The U4C Challenge Data Contributors included: Clement Adebamowo, University of Maryland Baltimore, Christine Ambrosone, Roswell Park Cancer Institute; Stefan Ambs, National Cancer Institute; Leslie Bernstein, Beckman Research Institute/City of Hope; Federico Canzian, German Cancer Research Center; Stephen Chanock, National Cancer Institute; Susan M.Domchek, University of Pennsylvania; Adeyinka G.Falusi, University of Ibadan; Yu-Tang Gao, Shanghai Cancer Institute; Susan Gapstur, American Cancer Society; Montserrat Garcia-Closas, National Cancer Institute; Christopher Haiman, University Of Southern California; Anselm J.M.Hennis, State University of New York at Stony Brook; Jennifer Hu, University Of Miami School of Medicine; Dezheng Huo, University of Chicago; David Hunter, Harvard School of Public Health; Peter Kraft, Harvard School of Public Health; Sara Lindstroem, University Of Washington; Esther John, Cancer Prevention Institute of California; Maria Cristina Leske, State University of New York at Stony Brook; Katherine L.Nathanson, University of Pennsylvania; Barbara Nemesure, State University New York Stony Brook; Temidayo O.Ogundiran, University of Ibadan; Olufunmilayo I. Olopade, University of Chicago; Andrew Olshan, University of North Carolina Chapel Hill; Timothy R.Rebbeck, Dana-Farber Cancer Institute; Elio Riboli, The Imperial College of Science, Technology and Medicine; Suh-Yuh Wu, State University of New York at Stony Brook; Wei Zheng, Vanderbilt University Medical Center; Yonglan Zheng, University of Chicago; Regina Ziegler, National Cancer Institute; Elad Ziv, University of California, San Francisco.

References

  1. 1. Siegel RL, Miller KD, Jemal A. Cancer Statistics, 2017. CA: a cancer journal for clinicians. 2017;67(1):7–30. Epub 2017/01/06. pmid:28055103
  2. 2. Amos CI, Dennis J, Wang Z, Byun J, Schumacher FR, Gayther SA, et al. The OncoArray Consortium: a Network for Understanding the Genetic Architecture of Common Cancers. Cancer epidemiology, biomarkers & prevention: a publication of the American Association for Cancer Research, cosponsored by the American Society of Preventive Oncology. 2016. Epub 2016/10/05. pmid:27697780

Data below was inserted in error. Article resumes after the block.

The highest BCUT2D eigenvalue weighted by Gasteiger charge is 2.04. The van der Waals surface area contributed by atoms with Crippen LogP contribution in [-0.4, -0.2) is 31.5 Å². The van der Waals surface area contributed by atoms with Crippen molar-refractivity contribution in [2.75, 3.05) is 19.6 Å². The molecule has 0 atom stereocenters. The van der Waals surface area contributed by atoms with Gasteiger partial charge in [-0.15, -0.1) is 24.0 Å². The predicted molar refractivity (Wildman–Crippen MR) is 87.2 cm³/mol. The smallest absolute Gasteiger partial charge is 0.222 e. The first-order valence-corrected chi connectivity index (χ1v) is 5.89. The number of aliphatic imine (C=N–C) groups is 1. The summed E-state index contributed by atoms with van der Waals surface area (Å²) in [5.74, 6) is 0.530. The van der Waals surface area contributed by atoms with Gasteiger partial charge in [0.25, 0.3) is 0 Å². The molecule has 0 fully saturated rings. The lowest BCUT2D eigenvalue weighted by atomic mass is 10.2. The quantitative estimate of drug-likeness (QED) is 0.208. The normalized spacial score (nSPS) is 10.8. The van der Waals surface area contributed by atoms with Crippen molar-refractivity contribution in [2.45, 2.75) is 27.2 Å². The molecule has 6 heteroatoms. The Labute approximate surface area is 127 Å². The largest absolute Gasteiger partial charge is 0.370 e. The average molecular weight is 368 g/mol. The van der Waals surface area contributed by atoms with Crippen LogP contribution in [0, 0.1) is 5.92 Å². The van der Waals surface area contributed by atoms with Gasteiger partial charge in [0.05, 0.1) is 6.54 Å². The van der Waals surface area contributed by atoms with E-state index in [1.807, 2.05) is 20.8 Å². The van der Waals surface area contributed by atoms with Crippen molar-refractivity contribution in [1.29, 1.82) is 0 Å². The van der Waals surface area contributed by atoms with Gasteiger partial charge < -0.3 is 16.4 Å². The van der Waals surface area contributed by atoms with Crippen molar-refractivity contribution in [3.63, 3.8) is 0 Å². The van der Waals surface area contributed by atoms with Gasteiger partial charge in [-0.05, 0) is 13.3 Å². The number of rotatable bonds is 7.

3. 3. Han MR, Long J, Choi JY, Low SK, Kweon SS, Zheng Y, et al. Genome-wide association study in East Asians identifies two novel breast cancer susceptibility loci. Human molecular genetics. 2016. Epub 2016/06/30. pmid:27354352
  4. 4. Michailidou K, Beesley J, Lindstrom S, Canisius S, Dennis J, Lush MJ, et al. Genome-wide association analysis of more than 120,000 individuals identifies 15 new susceptibility loci for breast cancer. Nature genetics. 2015;47(4):373–80. Epub 2015/03/10. pmid:25751625
  5. 5. Visscher PM, Brown MA, McCarthy MI, Yang J. Five years of GWAS discovery. American journal of human genetics. 2012;90(1):7–24. Epub 2012/01/17. pmid:22243964
  6. 6. Mechanic LE, Lindstrom S, Gillanders E. NCI Up for a Challenge (U4C): Stimulating Innovation in Breast Cancer Genetic Epidemiology 2015 [3/23/2017]. Available from: www.synapse.org/upforachallenge.
  7. 7. Hoffman JD, Graff RE, Emami NC, Tai CG, Passarelli MN, Hu D, et al. Cis-eQTL-based trans-ethnic meta-analysis reveals novel genes associated with breast cancer risk. PLoS Genet. 2017;13(3):e1006690. pmid:28362817
  8. 8. Gamazon ER, Wheeler HE, Shah KP, Mozaffari SV, Aquino-Michaels K, Carroll RJ, et al. A gene-based association method for mapping traits using reference transcriptome data. Nature genetics. 2015;47(9):1091–8. Epub 2015/08/11. pmid:26258848